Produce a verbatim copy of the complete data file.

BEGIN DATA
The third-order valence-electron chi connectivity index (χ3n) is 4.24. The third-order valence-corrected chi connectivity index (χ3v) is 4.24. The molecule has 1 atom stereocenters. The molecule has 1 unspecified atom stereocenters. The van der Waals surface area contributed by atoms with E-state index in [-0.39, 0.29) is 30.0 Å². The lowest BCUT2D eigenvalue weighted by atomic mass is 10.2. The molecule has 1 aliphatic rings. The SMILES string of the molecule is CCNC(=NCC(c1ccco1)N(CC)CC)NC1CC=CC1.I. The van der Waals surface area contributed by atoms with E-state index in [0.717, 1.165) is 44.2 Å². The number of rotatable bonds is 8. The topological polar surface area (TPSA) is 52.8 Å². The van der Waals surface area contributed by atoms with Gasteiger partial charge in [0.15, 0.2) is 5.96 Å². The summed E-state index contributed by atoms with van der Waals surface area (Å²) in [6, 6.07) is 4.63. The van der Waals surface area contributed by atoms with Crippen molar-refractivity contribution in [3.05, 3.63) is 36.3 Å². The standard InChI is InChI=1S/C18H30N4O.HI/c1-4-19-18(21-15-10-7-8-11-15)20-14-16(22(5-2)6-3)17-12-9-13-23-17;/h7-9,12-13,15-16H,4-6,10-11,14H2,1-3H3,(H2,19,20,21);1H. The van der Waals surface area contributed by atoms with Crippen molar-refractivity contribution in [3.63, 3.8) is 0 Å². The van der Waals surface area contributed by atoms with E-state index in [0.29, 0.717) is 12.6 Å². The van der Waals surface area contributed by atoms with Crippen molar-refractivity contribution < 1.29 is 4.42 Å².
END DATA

The third-order valence-electron chi connectivity index (χ3n) is 4.24. The third-order valence-corrected chi connectivity index (χ3v) is 4.24. The molecule has 1 atom stereocenters. The molecule has 1 unspecified atom stereocenters. The van der Waals surface area contributed by atoms with E-state index in [-0.39, 0.29) is 30.0 Å². The lowest BCUT2D eigenvalue weighted by atomic mass is 10.2. The molecule has 1 aliphatic rings. The SMILES string of the molecule is CCNC(=NCC(c1ccco1)N(CC)CC)NC1CC=CC1.I. The van der Waals surface area contributed by atoms with E-state index in [0.717, 1.165) is 44.2 Å². The number of rotatable bonds is 8. The topological polar surface area (TPSA) is 52.8 Å². The van der Waals surface area contributed by atoms with Gasteiger partial charge in [0.15, 0.2) is 5.96 Å². The summed E-state index contributed by atoms with van der Waals surface area (Å²) in [6, 6.07) is 4.63. The van der Waals surface area contributed by atoms with Crippen molar-refractivity contribution in [3.05, 3.63) is 36.3 Å². The standard InChI is InChI=1S/C18H30N4O.HI/c1-4-19-18(21-15-10-7-8-11-15)20-14-16(22(5-2)6-3)17-12-9-13-23-17;/h7-9,12-13,15-16H,4-6,10-11,14H2,1-3H3,(H2,19,20,21);1H. The van der Waals surface area contributed by atoms with Crippen molar-refractivity contribution in [3.63, 3.8) is 0 Å². The van der Waals surface area contributed by atoms with E-state index in [0.29, 0.717) is 12.6 Å². The van der Waals surface area contributed by atoms with Crippen molar-refractivity contribution < 1.29 is 4.42 Å².